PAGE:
In mid-October we decided to take Kenon’s entire family rappelling in Capitol Reef National Park. Canyoneering in Capitol Reef is one of the best ways to experience the park because you get to visit the heart of the park. We chose the Cassidy Arch Canyoneer, which is a series of eight rappels ranging in height from 24 feet to 132 feet.
Time: 4 – 6 hours
Rappel Lengths: 24 to 132 feet (7 – 40 m)
Flash Flood: Low to Moderate unless it is raining directly overhead
Have you ever wanted to try canyoneering but were not sure if you could do it? The Cassidy Arch series is a great way to start. Half of our group (including Kenon and myself) go rappelling frequently and know all of the ins, outs, and safety precautions. The other half of our group had never been in a harness before. Two of our group members were over 50 years old. Really, this rappel is for anyone!
Caveat on that – we had three very well-trained and practiced people in our group that could lead, check for safety, and help the others. Anyone can do this rappel AS LONG AS there are experienced people in the group willing and able to guide. The heights are steep, though, so make sure everyone can handle that. Once you go in you have to finish all of the rappels in order to get out.
The trail starts at the the same parking lot as the Cassidy Arch Trail. The last part of the road leading to this parking lot is impassable and dangerous when it rains. Please keep a close eye on the weather before deciding to embark on this adventure.
The trail starts with 1.5 miles and 670 feet elevation gain of hiking. It ends at Cassidy Arch and this is where the rappelling begins! To get an an in depth guide to each rappel can be found here.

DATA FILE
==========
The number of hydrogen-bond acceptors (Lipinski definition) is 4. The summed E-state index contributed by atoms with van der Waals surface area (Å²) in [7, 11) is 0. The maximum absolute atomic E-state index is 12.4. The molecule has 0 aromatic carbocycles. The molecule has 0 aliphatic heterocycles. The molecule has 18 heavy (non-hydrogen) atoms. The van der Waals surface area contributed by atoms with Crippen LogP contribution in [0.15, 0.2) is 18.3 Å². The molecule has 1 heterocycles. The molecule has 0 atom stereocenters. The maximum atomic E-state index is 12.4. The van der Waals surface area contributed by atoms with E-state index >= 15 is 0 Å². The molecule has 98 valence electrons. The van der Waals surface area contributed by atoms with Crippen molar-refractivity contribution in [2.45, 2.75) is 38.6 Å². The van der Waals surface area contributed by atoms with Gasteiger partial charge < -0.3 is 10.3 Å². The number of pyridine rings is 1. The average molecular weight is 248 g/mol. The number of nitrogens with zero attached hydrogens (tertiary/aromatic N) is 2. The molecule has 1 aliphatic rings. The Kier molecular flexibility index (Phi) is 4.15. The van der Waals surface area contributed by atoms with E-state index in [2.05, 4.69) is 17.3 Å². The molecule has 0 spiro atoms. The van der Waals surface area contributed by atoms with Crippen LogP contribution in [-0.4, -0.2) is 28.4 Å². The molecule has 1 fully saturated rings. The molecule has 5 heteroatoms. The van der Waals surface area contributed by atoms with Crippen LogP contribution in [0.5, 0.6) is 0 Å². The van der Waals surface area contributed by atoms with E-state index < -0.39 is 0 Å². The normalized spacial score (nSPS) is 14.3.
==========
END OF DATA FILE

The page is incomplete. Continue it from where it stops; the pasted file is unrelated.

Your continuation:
The first rappel is 132 feet, starting things off with a bang. It is fun to stand on top of Cassidy Arch and watch each member of the group rappel down into the steep canyon.
The second rappel is the same length but arguably easier. You are essentially walking backwards down a steep slope then dropping off for a few feet at the bottom. The hardest part is getting everyone on rappel. Since I was the one in charge of checking for safety I had to awkwardly hook myself to an anchor and everyone had to maneuver around me while trying not to slip and fall.
The third and fourth rappel can easily be combined into one rappel. They are each 23 ft with a short platform in between.
The fifth rappel caused a lot of hilarity in our group. The rappeller has to shimmy through a narrow slot and then either climb over the slot onto a platform or continue shimmying through to begin descending. Choosing to go over can cause physics to work against you, bringing the rope too far from the anchor point, and causing you to swing into the rock. Shimmying through is a very tight squeeze! Kenon and our friend Amanda both choose to take the over route and banged into the rock. Kenon’s brother Atley tried shimmying through and caused a lot of hysterical laughter as he took minutes and minutes to get his manly hips and shoulders through the slot.
The sixth rappel was a favorite for many in our group. It has a slick start that caused a lot of us to fall the first couple of feet but after that it is amazing! There is a big, natural bridge that you descend next to. There is also an overhang halfway down. For most of the rappel you are just dangling in space, checking out all the amazing sights around you. If you push off the overhang at the right moment, you can even turn the rappel into a rope swing. No one from our group could get the push-off quite right.
The seventh rappel is my personal favorite. To get from the sixth to the seventh there is a short via feratta that everyone must clip into. You then hook into the rappel while still connected to the via feratta. You walk down a steep cliff then push off of a large overhang and dangle for the remainder of the rappel.
The eighth rappel also has a rough start through a bit of a slippery, tight squeeze but then gets easy. Once off the eighth rappel it is an easy, about 30 minute hike back to the parking lot.
We had so much fun taking everyone through this series of rappels. Every twist and turn of the canyon is filled with stunning views. It is a great way to get away from the regular at Capitol Reef.
Check back later this month for an in-depth guide on canyoneering gear and beginner essentials.